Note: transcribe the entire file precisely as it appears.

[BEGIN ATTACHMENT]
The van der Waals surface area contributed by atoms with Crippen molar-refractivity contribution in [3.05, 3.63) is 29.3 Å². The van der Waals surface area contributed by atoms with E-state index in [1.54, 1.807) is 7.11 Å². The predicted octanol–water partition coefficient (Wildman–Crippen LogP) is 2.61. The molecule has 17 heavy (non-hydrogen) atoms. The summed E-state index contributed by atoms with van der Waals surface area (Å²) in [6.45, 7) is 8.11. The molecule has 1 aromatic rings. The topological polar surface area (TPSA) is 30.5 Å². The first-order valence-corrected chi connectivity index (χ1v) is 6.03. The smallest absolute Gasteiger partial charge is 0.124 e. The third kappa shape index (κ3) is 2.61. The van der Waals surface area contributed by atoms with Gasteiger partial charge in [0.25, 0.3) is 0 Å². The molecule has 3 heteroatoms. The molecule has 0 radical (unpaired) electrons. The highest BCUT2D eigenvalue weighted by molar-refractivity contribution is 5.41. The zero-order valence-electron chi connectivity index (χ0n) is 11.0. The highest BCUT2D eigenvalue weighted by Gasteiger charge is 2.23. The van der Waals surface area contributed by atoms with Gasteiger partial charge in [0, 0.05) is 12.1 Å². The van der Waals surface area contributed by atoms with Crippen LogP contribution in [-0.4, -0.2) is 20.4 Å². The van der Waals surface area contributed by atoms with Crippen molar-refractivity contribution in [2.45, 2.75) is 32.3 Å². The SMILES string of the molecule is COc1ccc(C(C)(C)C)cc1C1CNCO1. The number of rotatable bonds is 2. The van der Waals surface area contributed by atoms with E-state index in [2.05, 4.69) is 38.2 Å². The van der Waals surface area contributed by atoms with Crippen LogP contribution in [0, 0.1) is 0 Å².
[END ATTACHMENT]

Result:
The van der Waals surface area contributed by atoms with Crippen molar-refractivity contribution in [3.05, 3.63) is 29.3 Å². The van der Waals surface area contributed by atoms with E-state index in [1.54, 1.807) is 7.11 Å². The predicted octanol–water partition coefficient (Wildman–Crippen LogP) is 2.61. The molecule has 17 heavy (non-hydrogen) atoms. The summed E-state index contributed by atoms with van der Waals surface area (Å²) in [6.45, 7) is 8.11. The molecule has 1 aromatic rings. The topological polar surface area (TPSA) is 30.5 Å². The first-order valence-corrected chi connectivity index (χ1v) is 6.03. The smallest absolute Gasteiger partial charge is 0.124 e. The third kappa shape index (κ3) is 2.61. The van der Waals surface area contributed by atoms with Gasteiger partial charge in [0.25, 0.3) is 0 Å². The molecule has 3 heteroatoms. The molecule has 0 radical (unpaired) electrons. The highest BCUT2D eigenvalue weighted by molar-refractivity contribution is 5.41. The zero-order valence-electron chi connectivity index (χ0n) is 11.0. The highest BCUT2D eigenvalue weighted by Gasteiger charge is 2.23. The van der Waals surface area contributed by atoms with Gasteiger partial charge in [0, 0.05) is 12.1 Å². The van der Waals surface area contributed by atoms with Crippen LogP contribution in [-0.4, -0.2) is 20.4 Å². The van der Waals surface area contributed by atoms with Crippen molar-refractivity contribution in [2.45, 2.75) is 32.3 Å². The SMILES string of the molecule is COc1ccc(C(C)(C)C)cc1C1CNCO1. The number of rotatable bonds is 2. The van der Waals surface area contributed by atoms with E-state index in [2.05, 4.69) is 38.2 Å². The van der Waals surface area contributed by atoms with Crippen LogP contribution in [0, 0.1) is 0 Å².